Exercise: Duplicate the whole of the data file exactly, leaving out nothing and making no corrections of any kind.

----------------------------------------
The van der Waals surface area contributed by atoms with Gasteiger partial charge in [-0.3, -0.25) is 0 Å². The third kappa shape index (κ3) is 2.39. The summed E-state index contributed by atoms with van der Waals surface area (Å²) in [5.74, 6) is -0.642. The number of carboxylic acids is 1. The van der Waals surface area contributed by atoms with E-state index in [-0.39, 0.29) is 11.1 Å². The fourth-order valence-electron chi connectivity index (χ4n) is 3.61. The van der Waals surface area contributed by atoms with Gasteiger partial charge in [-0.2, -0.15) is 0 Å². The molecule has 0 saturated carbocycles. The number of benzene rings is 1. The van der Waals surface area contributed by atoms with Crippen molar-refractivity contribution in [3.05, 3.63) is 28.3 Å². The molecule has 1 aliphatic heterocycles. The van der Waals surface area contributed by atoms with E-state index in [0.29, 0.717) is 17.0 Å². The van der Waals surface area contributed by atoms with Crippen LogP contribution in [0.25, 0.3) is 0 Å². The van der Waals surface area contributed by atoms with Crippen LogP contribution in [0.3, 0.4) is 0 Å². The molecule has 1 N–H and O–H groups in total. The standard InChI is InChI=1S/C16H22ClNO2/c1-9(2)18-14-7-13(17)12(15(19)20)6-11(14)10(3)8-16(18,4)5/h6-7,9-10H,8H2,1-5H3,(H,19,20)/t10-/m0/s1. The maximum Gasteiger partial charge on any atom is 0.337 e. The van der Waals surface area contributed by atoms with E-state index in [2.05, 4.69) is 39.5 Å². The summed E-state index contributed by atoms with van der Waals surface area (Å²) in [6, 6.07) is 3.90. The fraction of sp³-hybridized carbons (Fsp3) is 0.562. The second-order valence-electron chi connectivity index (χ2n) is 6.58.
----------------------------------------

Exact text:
The van der Waals surface area contributed by atoms with Gasteiger partial charge in [-0.3, -0.25) is 0 Å². The third kappa shape index (κ3) is 2.39. The summed E-state index contributed by atoms with van der Waals surface area (Å²) in [5.74, 6) is -0.642. The number of carboxylic acids is 1. The van der Waals surface area contributed by atoms with E-state index in [-0.39, 0.29) is 11.1 Å². The fourth-order valence-electron chi connectivity index (χ4n) is 3.61. The van der Waals surface area contributed by atoms with Gasteiger partial charge in [-0.2, -0.15) is 0 Å². The molecule has 0 saturated carbocycles. The number of benzene rings is 1. The van der Waals surface area contributed by atoms with Crippen molar-refractivity contribution in [3.05, 3.63) is 28.3 Å². The molecule has 1 aliphatic heterocycles. The van der Waals surface area contributed by atoms with E-state index in [0.29, 0.717) is 17.0 Å². The van der Waals surface area contributed by atoms with Crippen LogP contribution in [0.25, 0.3) is 0 Å². The van der Waals surface area contributed by atoms with Crippen LogP contribution in [0.3, 0.4) is 0 Å². The molecule has 1 N–H and O–H groups in total. The standard InChI is InChI=1S/C16H22ClNO2/c1-9(2)18-14-7-13(17)12(15(19)20)6-11(14)10(3)8-16(18,4)5/h6-7,9-10H,8H2,1-5H3,(H,19,20)/t10-/m0/s1. The maximum Gasteiger partial charge on any atom is 0.337 e. The van der Waals surface area contributed by atoms with E-state index in [2.05, 4.69) is 39.5 Å². The summed E-state index contributed by atoms with van der Waals surface area (Å²) in [6, 6.07) is 3.90. The fraction of sp³-hybridized carbons (Fsp3) is 0.562. The second-order valence-electron chi connectivity index (χ2n) is 6.58.